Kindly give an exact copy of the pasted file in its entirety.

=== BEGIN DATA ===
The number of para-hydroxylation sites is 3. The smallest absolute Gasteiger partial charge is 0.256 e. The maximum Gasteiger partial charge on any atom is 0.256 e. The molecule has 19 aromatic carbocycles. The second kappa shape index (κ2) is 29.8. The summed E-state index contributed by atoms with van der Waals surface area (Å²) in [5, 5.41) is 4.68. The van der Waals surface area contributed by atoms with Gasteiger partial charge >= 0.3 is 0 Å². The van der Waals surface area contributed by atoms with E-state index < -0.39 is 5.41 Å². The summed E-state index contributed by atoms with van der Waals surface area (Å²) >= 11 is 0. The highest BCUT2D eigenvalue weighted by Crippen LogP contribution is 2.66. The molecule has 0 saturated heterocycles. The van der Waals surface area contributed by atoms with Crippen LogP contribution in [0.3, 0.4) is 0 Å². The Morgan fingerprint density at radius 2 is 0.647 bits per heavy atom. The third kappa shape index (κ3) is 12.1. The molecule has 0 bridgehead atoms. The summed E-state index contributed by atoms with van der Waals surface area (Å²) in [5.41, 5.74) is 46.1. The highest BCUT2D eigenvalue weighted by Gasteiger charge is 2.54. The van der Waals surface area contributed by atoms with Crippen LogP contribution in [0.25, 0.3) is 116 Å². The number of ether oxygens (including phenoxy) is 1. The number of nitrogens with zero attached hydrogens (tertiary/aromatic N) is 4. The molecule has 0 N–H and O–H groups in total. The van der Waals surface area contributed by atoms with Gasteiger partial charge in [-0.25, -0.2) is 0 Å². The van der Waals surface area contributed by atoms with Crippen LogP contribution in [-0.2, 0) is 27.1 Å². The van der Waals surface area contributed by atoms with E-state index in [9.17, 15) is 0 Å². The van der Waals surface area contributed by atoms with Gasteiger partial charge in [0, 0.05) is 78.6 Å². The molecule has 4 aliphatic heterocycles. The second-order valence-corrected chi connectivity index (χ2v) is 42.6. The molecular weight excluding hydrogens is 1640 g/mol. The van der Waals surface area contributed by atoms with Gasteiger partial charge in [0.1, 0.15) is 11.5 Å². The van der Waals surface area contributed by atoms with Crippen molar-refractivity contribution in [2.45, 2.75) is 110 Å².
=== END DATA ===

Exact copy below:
The number of para-hydroxylation sites is 3. The smallest absolute Gasteiger partial charge is 0.256 e. The maximum Gasteiger partial charge on any atom is 0.256 e. The molecule has 19 aromatic carbocycles. The second kappa shape index (κ2) is 29.8. The summed E-state index contributed by atoms with van der Waals surface area (Å²) in [5, 5.41) is 4.68. The van der Waals surface area contributed by atoms with Gasteiger partial charge >= 0.3 is 0 Å². The van der Waals surface area contributed by atoms with E-state index < -0.39 is 5.41 Å². The summed E-state index contributed by atoms with van der Waals surface area (Å²) >= 11 is 0. The highest BCUT2D eigenvalue weighted by Crippen LogP contribution is 2.66. The molecule has 0 saturated heterocycles. The van der Waals surface area contributed by atoms with Crippen LogP contribution in [0.3, 0.4) is 0 Å². The Morgan fingerprint density at radius 2 is 0.647 bits per heavy atom. The third kappa shape index (κ3) is 12.1. The molecule has 0 bridgehead atoms. The summed E-state index contributed by atoms with van der Waals surface area (Å²) in [5.41, 5.74) is 46.1. The highest BCUT2D eigenvalue weighted by Gasteiger charge is 2.54. The van der Waals surface area contributed by atoms with Crippen LogP contribution in [0.25, 0.3) is 116 Å². The number of ether oxygens (including phenoxy) is 1. The number of nitrogens with zero attached hydrogens (tertiary/aromatic N) is 4. The molecule has 0 N–H and O–H groups in total. The van der Waals surface area contributed by atoms with Gasteiger partial charge in [-0.25, -0.2) is 0 Å². The van der Waals surface area contributed by atoms with Crippen LogP contribution in [-0.2, 0) is 27.1 Å². The van der Waals surface area contributed by atoms with E-state index in [9.17, 15) is 0 Å². The van der Waals surface area contributed by atoms with Gasteiger partial charge in [0, 0.05) is 78.6 Å². The molecule has 4 aliphatic heterocycles. The second-order valence-corrected chi connectivity index (χ2v) is 42.6. The molecular weight excluding hydrogens is 1640 g/mol. The van der Waals surface area contributed by atoms with Gasteiger partial charge in [0.1, 0.15) is 11.5 Å². The van der Waals surface area contributed by atoms with Crippen molar-refractivity contribution in [2.45, 2.75) is 110 Å².